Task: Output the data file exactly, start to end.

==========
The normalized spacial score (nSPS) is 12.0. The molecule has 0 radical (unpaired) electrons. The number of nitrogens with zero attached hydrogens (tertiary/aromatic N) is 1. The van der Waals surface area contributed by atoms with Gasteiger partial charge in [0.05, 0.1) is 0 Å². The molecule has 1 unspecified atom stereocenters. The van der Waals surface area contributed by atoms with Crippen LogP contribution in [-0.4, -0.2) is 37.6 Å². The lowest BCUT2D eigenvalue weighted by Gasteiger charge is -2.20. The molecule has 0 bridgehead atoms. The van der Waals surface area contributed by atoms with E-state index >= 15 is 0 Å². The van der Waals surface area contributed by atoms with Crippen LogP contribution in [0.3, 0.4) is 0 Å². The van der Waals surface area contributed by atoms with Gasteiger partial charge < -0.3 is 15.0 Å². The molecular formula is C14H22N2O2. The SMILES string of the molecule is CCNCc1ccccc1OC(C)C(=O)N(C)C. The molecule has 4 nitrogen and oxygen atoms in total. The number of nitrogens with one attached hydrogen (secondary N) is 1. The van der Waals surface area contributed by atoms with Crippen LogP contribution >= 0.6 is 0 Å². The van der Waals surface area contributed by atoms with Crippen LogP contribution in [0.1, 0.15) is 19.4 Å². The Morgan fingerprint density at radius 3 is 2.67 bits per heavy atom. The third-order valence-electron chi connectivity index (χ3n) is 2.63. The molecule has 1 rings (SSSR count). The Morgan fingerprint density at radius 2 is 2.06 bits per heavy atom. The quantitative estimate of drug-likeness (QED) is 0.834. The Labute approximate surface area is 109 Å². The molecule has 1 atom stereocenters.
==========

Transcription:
The normalized spacial score (nSPS) is 12.0. The molecule has 0 radical (unpaired) electrons. The number of nitrogens with zero attached hydrogens (tertiary/aromatic N) is 1. The van der Waals surface area contributed by atoms with Gasteiger partial charge in [0.05, 0.1) is 0 Å². The molecule has 1 unspecified atom stereocenters. The van der Waals surface area contributed by atoms with Crippen LogP contribution in [-0.4, -0.2) is 37.6 Å². The lowest BCUT2D eigenvalue weighted by Gasteiger charge is -2.20. The molecule has 0 bridgehead atoms. The van der Waals surface area contributed by atoms with E-state index >= 15 is 0 Å². The van der Waals surface area contributed by atoms with Crippen LogP contribution in [0.3, 0.4) is 0 Å². The van der Waals surface area contributed by atoms with Gasteiger partial charge < -0.3 is 15.0 Å². The molecular formula is C14H22N2O2. The SMILES string of the molecule is CCNCc1ccccc1OC(C)C(=O)N(C)C. The molecule has 4 nitrogen and oxygen atoms in total. The number of nitrogens with one attached hydrogen (secondary N) is 1. The van der Waals surface area contributed by atoms with Crippen LogP contribution >= 0.6 is 0 Å². The van der Waals surface area contributed by atoms with Crippen LogP contribution in [0.1, 0.15) is 19.4 Å². The Morgan fingerprint density at radius 3 is 2.67 bits per heavy atom. The third-order valence-electron chi connectivity index (χ3n) is 2.63. The molecule has 1 rings (SSSR count). The Morgan fingerprint density at radius 2 is 2.06 bits per heavy atom. The quantitative estimate of drug-likeness (QED) is 0.834. The Labute approximate surface area is 109 Å². The molecule has 1 atom stereocenters.